12 Comments to “Book Shopping on Amazon? Don’t Be Duped Into Buying a Summary”

  1. Like organisms, businesses respond to pleasure and pain. If it gives pleasure (profits) they do more of it (ignore scam listings.) If it gives pain (loss of reputation and business), then they’ll take steps to do less of it. Apparently it isn’t causing enough pain yet.

  2. Buyers must always beware, or at least make sure of what you think you’re getting.

    Perhaps down the left-hand side Amazon needs to add a ‘No Summaries’ check box?

    But it’s like that everywhere. On the DAZ 3D site there are all sorts of pretty pictures you can click on to buy. But you still have to read to see what you’re actually getting. There’s a head shot, are they selling the figure, hair, hat, jewelry, head morphs or skin/makeup?

    In the past I remember seeing ‘unabridged’ on some books, do we need Amazon to add that button?

  3. Think of all the people who would be delighted to have a summary of Brief History of Timee or Franzen’s latest page-turner.

    We could have a new line called Poseur’s Briefs.

  4. the issue is not only taking of rights,under thin guise, but utter cr__ interpretations

    Book Rags is one of the worst . Has complex books ‘summarized’
    with stupid interpretations clearly done by barely engish speakng
    hacks

  5. Richard Hershberger

    I don’t know why you are surprised. The first response to this sort of thing is “a sale is a sale.” This lasts until it becomes a legal or public relations problem. The next problem is that Amazon’s business model is to involve human employees as little as possible, and when absolutely necessary to have these humans be a low-level (and therefore as low paid) as possible. Hence the wackiness whenever a situation arises that the canned responses can’t address.

    So in the case of these summaries, the distinction between them and the actual books is immediately obvious to a human, but that doesn’t mean it is obvious to an algorithm, especially given that the people providing Amazon with the information about the book have every incentive to game the system.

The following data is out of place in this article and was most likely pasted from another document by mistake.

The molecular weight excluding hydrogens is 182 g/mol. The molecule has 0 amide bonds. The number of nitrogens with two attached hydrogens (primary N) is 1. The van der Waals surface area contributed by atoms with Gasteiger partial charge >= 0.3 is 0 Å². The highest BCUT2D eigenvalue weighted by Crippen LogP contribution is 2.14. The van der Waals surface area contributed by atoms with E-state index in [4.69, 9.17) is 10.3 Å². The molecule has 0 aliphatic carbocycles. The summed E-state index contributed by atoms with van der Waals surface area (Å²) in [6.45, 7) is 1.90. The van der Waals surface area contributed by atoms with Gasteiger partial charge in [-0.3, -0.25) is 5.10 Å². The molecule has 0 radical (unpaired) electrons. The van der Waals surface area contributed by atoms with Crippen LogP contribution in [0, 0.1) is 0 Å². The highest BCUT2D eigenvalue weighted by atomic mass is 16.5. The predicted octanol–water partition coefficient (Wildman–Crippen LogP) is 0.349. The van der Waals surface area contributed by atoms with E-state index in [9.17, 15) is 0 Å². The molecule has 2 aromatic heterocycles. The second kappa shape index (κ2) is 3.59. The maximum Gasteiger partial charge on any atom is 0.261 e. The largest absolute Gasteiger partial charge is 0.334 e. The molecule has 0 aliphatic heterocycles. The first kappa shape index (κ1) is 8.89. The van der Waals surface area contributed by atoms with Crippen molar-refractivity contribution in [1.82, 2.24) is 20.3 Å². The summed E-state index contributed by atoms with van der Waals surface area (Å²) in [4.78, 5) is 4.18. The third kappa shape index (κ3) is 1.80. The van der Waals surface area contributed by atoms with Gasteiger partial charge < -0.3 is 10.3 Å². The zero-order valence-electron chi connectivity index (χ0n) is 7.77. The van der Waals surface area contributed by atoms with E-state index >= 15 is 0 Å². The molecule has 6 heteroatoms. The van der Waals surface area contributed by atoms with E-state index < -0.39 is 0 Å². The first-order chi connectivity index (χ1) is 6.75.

This is merely a variant on the problems with third party vendors. Amazon desperately wants to avoid using real people to vet these vendors and the products. The resulting quality control issues are inevitable. This is, I believe, a long term threat. I personally am reluctant to use Amazon for anything other than books and music for just this reason. There is too much uncertainty about what will actually arrive at my door.

  6. Barnes & Noble once stole A Fire Upon the Deep, the first commercial ebook I ever bought (via Peanut Press, who later ended up becoming part of B&N and taking my library with it) by dint of replacing it with a summary. I didn’t have much luck getting their customer service department to fix it, either, until I wrote the linked blog post about it at which point they finally gave it back.

  7. Yet another Amazon scam that’s been going on for ages, pretty much unnoticed by the press/the book industry until now. Readers know, writers know…Amazon either doesn’t know or doesn’t care. How about the Amazon bookstores with prices double or triple the usual prices, that can only be money-laundering platforms? The “publishers” that sell POD bad scans of old books, sometimes incomplete? Amazon is a Caveat Emptorium of gigantic proportions, and has been heading in that direction ever since it allowed third party sales with minimal supervision.